Astrophysics (Index)About

shock wave

(shock, shock front)
(abrupt propagating disturbance in a fluid)

A shock wave is a propagating abrupt change in a fluid's pressure (and temperature and density). They can be caused by an object moving faster than the fluid's speed of sound (or a fluid moving past something faster than its speed of sound), and can also be caused by an explosion. Shock waves travel at a faster rate than normal waves. Waves analogous to shock waves can occur in other situations, such as the breaking waves on the ocean, the analogous type of gravity waves. Shock waves create substantially more drag than "normal" waves and raise the pressure and temperature, with kinetic energy transformed into heat energy (shock heating). A sharp object moving supersonically through a fluid can create an attached shock wave (attached to the object) which is oblique, but propagates along straight lines. A blunt object causes a detached shock wave or bow shock ahead of the object. An explosion can produce a non-oblique shock wave, at right angles from the direction of motion. When the fluid is a conductor or is detonating, additional factors determine the character of a shock wave.

In astrophysics, objects passing through media faster than their sound speed, as well as explosive and/or magnetic phenomena pushing fluid past its sound speed can cause shock waves. Identifying shock waves from an astronomical distance is a challenge. One method used when observing gas clouds is to look for molecules likely formed by the heat of the shock (i.e., a shock tracer). This can be a sign of star formation. EMR appearing to be black-body radiation from a high temperature can be observable evidence of such heating, and thus of a shock wave. Physical characteristics of Earth or meteorite material that constitute evidence of a past episode of sudden heating suggest some past event that included a shock wave.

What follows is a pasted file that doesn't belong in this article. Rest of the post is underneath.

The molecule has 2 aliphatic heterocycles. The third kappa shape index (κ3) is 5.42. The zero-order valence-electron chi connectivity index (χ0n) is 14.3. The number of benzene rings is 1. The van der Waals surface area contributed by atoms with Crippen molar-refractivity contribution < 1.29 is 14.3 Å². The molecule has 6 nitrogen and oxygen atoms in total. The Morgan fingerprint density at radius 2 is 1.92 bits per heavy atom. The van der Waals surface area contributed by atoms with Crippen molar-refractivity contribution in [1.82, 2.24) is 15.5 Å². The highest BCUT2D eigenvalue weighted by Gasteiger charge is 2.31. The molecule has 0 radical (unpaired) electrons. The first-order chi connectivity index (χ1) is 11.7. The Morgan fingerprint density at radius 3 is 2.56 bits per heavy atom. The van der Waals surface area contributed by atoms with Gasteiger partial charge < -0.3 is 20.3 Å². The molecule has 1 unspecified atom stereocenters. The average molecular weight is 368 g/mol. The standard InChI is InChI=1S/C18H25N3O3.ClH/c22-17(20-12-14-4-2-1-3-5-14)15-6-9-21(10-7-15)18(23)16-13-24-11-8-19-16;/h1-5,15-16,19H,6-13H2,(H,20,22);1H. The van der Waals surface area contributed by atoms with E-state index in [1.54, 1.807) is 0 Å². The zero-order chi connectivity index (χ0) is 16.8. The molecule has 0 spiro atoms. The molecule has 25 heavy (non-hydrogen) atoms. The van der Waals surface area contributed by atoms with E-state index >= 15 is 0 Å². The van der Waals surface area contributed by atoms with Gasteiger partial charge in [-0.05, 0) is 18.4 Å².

Within a plasma where magnetism is a factor (described by magnetohydrodynamics), a classification of shock waves is a C-type shock (continuous shock or slow shock) versus a J-type shock (discontinuous shock or fast shock). C-type shock waves have been modeled and the determined characteristics have been used to explain various jet, interstellar medium and molecular cloud phenomena.

(physics,wave,fluid dynamics)
Further reading:

Referenced by pages:
binary star
bipolar outflow
bow shock
discontinuous Galerkin method
expansion fan
finite volume method (FVM)
galaxy cluster (CL)
high resolution shock capture (HRSC)
iron (Fe)
Mach number
Moreton wave
pulsar (PSR)
pulsar wind nebula (PWN)
radio relics
Riemann problem
supernova remnant (SNR)
Sun surface features
WR 140
X-ray source